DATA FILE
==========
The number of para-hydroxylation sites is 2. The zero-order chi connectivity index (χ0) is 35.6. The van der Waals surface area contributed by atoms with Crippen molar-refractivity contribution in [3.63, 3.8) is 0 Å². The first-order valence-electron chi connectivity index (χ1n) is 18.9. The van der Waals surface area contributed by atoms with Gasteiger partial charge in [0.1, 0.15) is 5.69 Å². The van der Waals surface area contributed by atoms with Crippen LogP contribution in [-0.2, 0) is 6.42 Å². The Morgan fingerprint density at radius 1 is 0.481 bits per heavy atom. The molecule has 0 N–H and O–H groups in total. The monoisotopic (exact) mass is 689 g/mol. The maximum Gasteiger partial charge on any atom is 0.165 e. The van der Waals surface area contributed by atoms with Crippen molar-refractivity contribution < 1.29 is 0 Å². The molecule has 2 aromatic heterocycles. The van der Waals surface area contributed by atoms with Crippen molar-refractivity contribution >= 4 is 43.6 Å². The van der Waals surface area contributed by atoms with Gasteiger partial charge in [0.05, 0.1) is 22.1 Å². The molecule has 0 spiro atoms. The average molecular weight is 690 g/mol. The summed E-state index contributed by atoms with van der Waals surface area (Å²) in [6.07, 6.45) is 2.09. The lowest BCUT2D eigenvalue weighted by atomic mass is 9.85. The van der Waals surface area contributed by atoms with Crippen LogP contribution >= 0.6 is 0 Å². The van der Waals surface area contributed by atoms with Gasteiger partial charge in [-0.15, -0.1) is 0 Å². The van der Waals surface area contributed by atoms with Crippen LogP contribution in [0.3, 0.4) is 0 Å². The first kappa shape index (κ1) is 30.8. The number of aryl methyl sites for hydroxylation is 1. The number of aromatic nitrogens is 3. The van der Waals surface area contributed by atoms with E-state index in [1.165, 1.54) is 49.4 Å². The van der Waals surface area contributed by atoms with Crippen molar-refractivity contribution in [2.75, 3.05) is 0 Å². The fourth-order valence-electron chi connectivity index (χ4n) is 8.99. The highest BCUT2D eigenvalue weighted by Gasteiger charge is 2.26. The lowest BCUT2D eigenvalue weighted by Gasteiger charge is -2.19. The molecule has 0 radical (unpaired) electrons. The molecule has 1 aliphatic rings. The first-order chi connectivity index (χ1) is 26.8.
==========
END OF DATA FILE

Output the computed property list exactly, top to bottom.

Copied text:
The number of para-hydroxylation sites is 2. The zero-order chi connectivity index (χ0) is 35.6. The van der Waals surface area contributed by atoms with Crippen molar-refractivity contribution in [3.63, 3.8) is 0 Å². The first-order valence-electron chi connectivity index (χ1n) is 18.9. The van der Waals surface area contributed by atoms with Gasteiger partial charge in [0.1, 0.15) is 5.69 Å². The van der Waals surface area contributed by atoms with Crippen LogP contribution in [-0.2, 0) is 6.42 Å². The Morgan fingerprint density at radius 1 is 0.481 bits per heavy atom. The molecule has 0 N–H and O–H groups in total. The monoisotopic (exact) mass is 689 g/mol. The maximum Gasteiger partial charge on any atom is 0.165 e. The van der Waals surface area contributed by atoms with Crippen molar-refractivity contribution < 1.29 is 0 Å². The molecule has 2 aromatic heterocycles. The van der Waals surface area contributed by atoms with Crippen molar-refractivity contribution >= 4 is 43.6 Å². The van der Waals surface area contributed by atoms with Gasteiger partial charge in [0.05, 0.1) is 22.1 Å². The molecule has 0 spiro atoms. The average molecular weight is 690 g/mol. The summed E-state index contributed by atoms with van der Waals surface area (Å²) in [6.07, 6.45) is 2.09. The lowest BCUT2D eigenvalue weighted by atomic mass is 9.85. The van der Waals surface area contributed by atoms with Crippen LogP contribution >= 0.6 is 0 Å². The van der Waals surface area contributed by atoms with Gasteiger partial charge in [-0.15, -0.1) is 0 Å². The van der Waals surface area contributed by atoms with Crippen LogP contribution in [0.3, 0.4) is 0 Å². The first kappa shape index (κ1) is 30.8. The number of aryl methyl sites for hydroxylation is 1. The number of aromatic nitrogens is 3. The van der Waals surface area contributed by atoms with E-state index in [1.165, 1.54) is 49.4 Å². The van der Waals surface area contributed by atoms with Crippen molar-refractivity contribution in [2.75, 3.05) is 0 Å². The fourth-order valence-electron chi connectivity index (χ4n) is 8.99. The highest BCUT2D eigenvalue weighted by Gasteiger charge is 2.26. The lowest BCUT2D eigenvalue weighted by Gasteiger charge is -2.19. The molecule has 0 radical (unpaired) electrons. The molecule has 1 aliphatic rings. The first-order chi connectivity index (χ1) is 26.8.